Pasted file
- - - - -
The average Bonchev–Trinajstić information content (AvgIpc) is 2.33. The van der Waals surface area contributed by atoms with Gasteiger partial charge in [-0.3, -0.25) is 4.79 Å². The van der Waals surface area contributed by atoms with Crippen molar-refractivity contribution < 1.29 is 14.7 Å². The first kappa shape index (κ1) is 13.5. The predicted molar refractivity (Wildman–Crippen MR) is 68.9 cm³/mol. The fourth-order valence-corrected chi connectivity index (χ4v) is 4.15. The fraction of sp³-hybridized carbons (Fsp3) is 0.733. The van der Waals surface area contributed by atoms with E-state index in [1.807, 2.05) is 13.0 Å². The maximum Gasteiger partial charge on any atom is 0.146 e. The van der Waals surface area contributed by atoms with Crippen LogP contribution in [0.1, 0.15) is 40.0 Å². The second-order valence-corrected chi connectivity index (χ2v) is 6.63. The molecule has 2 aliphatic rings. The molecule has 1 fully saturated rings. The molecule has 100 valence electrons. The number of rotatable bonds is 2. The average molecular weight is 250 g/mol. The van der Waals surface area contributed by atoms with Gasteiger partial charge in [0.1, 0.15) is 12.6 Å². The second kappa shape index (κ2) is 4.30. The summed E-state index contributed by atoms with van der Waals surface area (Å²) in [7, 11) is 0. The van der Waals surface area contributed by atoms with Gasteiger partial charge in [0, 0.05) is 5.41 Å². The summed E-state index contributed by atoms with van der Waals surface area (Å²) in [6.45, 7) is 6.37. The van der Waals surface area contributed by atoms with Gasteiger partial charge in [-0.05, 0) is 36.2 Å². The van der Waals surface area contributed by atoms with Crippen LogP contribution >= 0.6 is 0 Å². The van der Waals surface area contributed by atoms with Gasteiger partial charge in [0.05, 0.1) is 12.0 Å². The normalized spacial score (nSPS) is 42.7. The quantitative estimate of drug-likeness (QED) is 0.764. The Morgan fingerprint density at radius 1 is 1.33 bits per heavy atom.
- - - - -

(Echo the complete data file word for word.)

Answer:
The average Bonchev–Trinajstić information content (AvgIpc) is 2.33. The van der Waals surface area contributed by atoms with Gasteiger partial charge in [-0.3, -0.25) is 4.79 Å². The van der Waals surface area contributed by atoms with Crippen molar-refractivity contribution < 1.29 is 14.7 Å². The first kappa shape index (κ1) is 13.5. The predicted molar refractivity (Wildman–Crippen MR) is 68.9 cm³/mol. The fourth-order valence-corrected chi connectivity index (χ4v) is 4.15. The fraction of sp³-hybridized carbons (Fsp3) is 0.733. The van der Waals surface area contributed by atoms with E-state index in [1.807, 2.05) is 13.0 Å². The maximum Gasteiger partial charge on any atom is 0.146 e. The van der Waals surface area contributed by atoms with Crippen LogP contribution in [0.1, 0.15) is 40.0 Å². The second-order valence-corrected chi connectivity index (χ2v) is 6.63. The molecule has 2 aliphatic rings. The molecule has 1 fully saturated rings. The molecule has 100 valence electrons. The number of rotatable bonds is 2. The average molecular weight is 250 g/mol. The van der Waals surface area contributed by atoms with Gasteiger partial charge in [0.1, 0.15) is 12.6 Å². The second kappa shape index (κ2) is 4.30. The summed E-state index contributed by atoms with van der Waals surface area (Å²) in [7, 11) is 0. The van der Waals surface area contributed by atoms with Gasteiger partial charge in [0, 0.05) is 5.41 Å². The summed E-state index contributed by atoms with van der Waals surface area (Å²) in [6.45, 7) is 6.37. The van der Waals surface area contributed by atoms with Gasteiger partial charge in [-0.05, 0) is 36.2 Å². The van der Waals surface area contributed by atoms with Crippen LogP contribution >= 0.6 is 0 Å². The van der Waals surface area contributed by atoms with Gasteiger partial charge in [0.05, 0.1) is 12.0 Å². The normalized spacial score (nSPS) is 42.7. The quantitative estimate of drug-likeness (QED) is 0.764. The Morgan fingerprint density at radius 1 is 1.33 bits per heavy atom.